Tsipras' pledges, which include canceling planned privatizations, nationalizing banks and rolling back cuts to minimum wages and pensions, have horrified European leaders as well as many Greeks. Although he insists he can persuade other European nations that it is in their interests to keep Greece within the euro, his political opponents have accused him of being out of touch with reality, saying his policies will force Greece out of the euro and lead to mass poverty for years to come.
Even foreign newspapers have joined the fray. Germany's Financial Times Deutschland ran a front-page column on its web site Friday under the Greek headline "Resist the demagogue" in which the respected newspaper urged Greeks not to vote for Tsipras and to vote instead for New Democracy.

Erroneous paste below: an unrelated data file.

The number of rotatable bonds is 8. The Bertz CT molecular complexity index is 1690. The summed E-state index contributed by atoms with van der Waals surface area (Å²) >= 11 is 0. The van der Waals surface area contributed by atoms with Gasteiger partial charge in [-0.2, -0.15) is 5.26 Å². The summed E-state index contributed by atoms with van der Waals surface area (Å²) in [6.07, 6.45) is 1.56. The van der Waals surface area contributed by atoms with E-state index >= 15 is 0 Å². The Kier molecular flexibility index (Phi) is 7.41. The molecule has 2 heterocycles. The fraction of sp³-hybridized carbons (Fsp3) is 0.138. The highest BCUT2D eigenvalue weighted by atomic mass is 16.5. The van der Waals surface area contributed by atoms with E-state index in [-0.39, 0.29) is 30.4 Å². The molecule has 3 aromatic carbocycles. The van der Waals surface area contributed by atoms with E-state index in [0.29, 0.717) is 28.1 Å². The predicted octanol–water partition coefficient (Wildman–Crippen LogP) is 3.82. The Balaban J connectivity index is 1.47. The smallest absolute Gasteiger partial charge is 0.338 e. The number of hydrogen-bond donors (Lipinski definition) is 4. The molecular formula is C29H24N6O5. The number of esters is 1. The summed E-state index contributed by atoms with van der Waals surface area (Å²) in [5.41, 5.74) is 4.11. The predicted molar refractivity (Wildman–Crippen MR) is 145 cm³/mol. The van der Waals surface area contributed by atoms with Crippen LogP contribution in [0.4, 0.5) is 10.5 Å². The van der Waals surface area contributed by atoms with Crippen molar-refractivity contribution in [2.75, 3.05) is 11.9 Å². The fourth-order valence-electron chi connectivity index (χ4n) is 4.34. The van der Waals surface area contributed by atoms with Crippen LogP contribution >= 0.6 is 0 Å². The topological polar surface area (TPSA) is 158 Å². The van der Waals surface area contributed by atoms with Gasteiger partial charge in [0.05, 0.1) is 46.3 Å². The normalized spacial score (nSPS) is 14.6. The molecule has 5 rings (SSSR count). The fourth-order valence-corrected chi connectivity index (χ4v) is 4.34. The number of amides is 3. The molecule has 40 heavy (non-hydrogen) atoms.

"Vote courageously in favor of reform and not in anger against the necessary and painful restructuring," it urged Greeks. "Resist the demagoguery of Alexis Tsipras and of Syriza."
The column sparked furious responses from both Syriza and New Democracy.
"Greeks are a proud nation. We know what we vote for. Take your recommendations elsewhere!" New Democracy lashed out, while Syriza described the article as an "unprecedented raw intervention" that was "an insult to national dignity" and undermined democracy.
Though Tsipras' supporters strongly clearly believe he can pull it off, the tactics might be working.
"I am not afraid, it's them who want to scare me," Ratsikas said, referring to politicians and European leaders in general. "Perhaps all this noise is leading me to not vote (for Syriza), but I can't really believe that all these things they say we should be afraid of are real."
Costas Kantouris in Thessaloniki and AP Television in Athens contributed
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